I read a blog post recently called, “3 Scientific Breakthroughs Plagued by Uncoolness,” written by Janice Boughton, MD.
A hammer is just a hammer, until you put it into the hands of a skilled carpenter, and house paint was, well, house paint, until Pablo Picasso applied it to canvas.
Before I started working with professional associations, I assumed they were some of the most conservative organizations on earth. Since then, I have learned that many of the people who work for those organizations are quite creative.
What percentage of the time is your customer right? Does it matter? The fact is, customers are not always right, but how they are feeling about your product or service when they voice a complaint overrides right or wrong (at least temporarily).
I was just reading about some interesting new research on fundraising. Adam Grant, an Associate Professor of Management at the Wharton School, studied call center workers raising money for scholarships—an activity that rarely results in donations.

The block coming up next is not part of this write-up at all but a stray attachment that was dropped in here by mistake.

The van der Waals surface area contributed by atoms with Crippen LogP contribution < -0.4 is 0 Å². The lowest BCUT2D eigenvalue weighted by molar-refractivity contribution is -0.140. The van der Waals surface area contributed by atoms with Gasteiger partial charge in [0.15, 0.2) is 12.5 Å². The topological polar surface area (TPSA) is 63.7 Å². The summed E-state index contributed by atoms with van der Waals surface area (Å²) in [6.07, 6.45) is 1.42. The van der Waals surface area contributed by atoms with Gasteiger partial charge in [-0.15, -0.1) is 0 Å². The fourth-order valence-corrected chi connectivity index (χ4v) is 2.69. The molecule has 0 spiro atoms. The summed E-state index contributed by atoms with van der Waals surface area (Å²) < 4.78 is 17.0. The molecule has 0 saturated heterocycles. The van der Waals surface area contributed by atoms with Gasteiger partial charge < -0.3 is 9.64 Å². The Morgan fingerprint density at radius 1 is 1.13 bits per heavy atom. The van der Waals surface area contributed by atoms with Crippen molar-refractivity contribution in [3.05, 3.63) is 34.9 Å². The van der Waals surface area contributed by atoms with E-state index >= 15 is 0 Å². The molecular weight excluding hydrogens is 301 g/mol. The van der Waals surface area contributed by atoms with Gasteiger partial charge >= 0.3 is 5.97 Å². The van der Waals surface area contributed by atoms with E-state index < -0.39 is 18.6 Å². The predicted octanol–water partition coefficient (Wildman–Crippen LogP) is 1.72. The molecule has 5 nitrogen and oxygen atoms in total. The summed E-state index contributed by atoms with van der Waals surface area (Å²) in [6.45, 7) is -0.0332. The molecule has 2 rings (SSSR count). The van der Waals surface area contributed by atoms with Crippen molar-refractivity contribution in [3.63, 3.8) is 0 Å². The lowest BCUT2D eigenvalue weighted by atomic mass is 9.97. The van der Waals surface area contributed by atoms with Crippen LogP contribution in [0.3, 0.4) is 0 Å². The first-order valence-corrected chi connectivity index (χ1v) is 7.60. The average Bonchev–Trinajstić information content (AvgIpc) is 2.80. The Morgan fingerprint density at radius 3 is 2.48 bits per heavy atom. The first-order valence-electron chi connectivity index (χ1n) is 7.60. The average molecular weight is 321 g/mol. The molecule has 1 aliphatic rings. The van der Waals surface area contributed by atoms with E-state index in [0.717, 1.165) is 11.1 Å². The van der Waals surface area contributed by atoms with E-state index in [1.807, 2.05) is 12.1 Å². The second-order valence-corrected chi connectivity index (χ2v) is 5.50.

According to a Wall Street Journal report, “The average age at which Nobel scientists and great inventors did their key work rose by an estimated 6 years over the course of the twentieth century.” This data came from research conducted by Benj
There is a lot of data around these days. We’re drowning in data. It is so insidious that some organizations are afraid to make any kind of a move without it, without barrels of it. Now, I’m not suggesting that data is bad (although some data is), what I am suggesting is that information is better, because information has at least some kind of context.
Recently, the Harvard Business Review sent me an email promoting a book called “Yes to the Mess: Surprising Leadership Lessons from Jazz” by Frank J. Barrett.
They say it’s the small things in life that count. This is certainly true in the online world, where something as simple as the number of clicks that it takes you to get from here-to-there can win or lose a customer.